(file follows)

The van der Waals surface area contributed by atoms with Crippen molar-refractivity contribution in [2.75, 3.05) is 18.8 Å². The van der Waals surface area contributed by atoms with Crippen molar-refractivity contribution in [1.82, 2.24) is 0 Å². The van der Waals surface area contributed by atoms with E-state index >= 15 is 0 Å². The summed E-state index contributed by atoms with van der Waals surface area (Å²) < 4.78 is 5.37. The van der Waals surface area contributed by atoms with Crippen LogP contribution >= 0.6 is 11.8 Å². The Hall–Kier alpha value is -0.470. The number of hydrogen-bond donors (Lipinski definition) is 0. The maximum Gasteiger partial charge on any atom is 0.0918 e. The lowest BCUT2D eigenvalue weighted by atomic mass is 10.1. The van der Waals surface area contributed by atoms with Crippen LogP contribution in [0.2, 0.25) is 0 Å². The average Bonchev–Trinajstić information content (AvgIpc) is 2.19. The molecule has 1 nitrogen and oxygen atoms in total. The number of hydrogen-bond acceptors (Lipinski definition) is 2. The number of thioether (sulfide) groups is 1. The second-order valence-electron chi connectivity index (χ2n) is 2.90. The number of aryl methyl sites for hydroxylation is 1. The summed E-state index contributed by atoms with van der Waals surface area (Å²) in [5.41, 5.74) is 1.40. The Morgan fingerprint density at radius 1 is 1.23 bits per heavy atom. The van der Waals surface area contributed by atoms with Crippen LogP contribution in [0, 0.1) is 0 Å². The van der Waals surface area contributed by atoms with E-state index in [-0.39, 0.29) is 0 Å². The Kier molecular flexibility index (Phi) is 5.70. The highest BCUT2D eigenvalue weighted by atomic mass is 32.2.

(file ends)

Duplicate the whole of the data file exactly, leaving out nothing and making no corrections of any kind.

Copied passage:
The van der Waals surface area contributed by atoms with Crippen molar-refractivity contribution in [2.75, 3.05) is 18.8 Å². The van der Waals surface area contributed by atoms with Crippen molar-refractivity contribution in [1.82, 2.24) is 0 Å². The van der Waals surface area contributed by atoms with E-state index >= 15 is 0 Å². The summed E-state index contributed by atoms with van der Waals surface area (Å²) < 4.78 is 5.37. The van der Waals surface area contributed by atoms with Crippen LogP contribution >= 0.6 is 11.8 Å². The Hall–Kier alpha value is -0.470. The number of hydrogen-bond donors (Lipinski definition) is 0. The maximum Gasteiger partial charge on any atom is 0.0918 e. The lowest BCUT2D eigenvalue weighted by atomic mass is 10.1. The van der Waals surface area contributed by atoms with Crippen LogP contribution in [0.2, 0.25) is 0 Å². The average Bonchev–Trinajstić information content (AvgIpc) is 2.19. The molecule has 1 nitrogen and oxygen atoms in total. The number of hydrogen-bond acceptors (Lipinski definition) is 2. The number of thioether (sulfide) groups is 1. The second-order valence-electron chi connectivity index (χ2n) is 2.90. The number of aryl methyl sites for hydroxylation is 1. The summed E-state index contributed by atoms with van der Waals surface area (Å²) in [5.41, 5.74) is 1.40. The Morgan fingerprint density at radius 1 is 1.23 bits per heavy atom. The van der Waals surface area contributed by atoms with Crippen LogP contribution in [0, 0.1) is 0 Å². The van der Waals surface area contributed by atoms with E-state index in [-0.39, 0.29) is 0 Å². The Kier molecular flexibility index (Phi) is 5.70. The highest BCUT2D eigenvalue weighted by atomic mass is 32.2.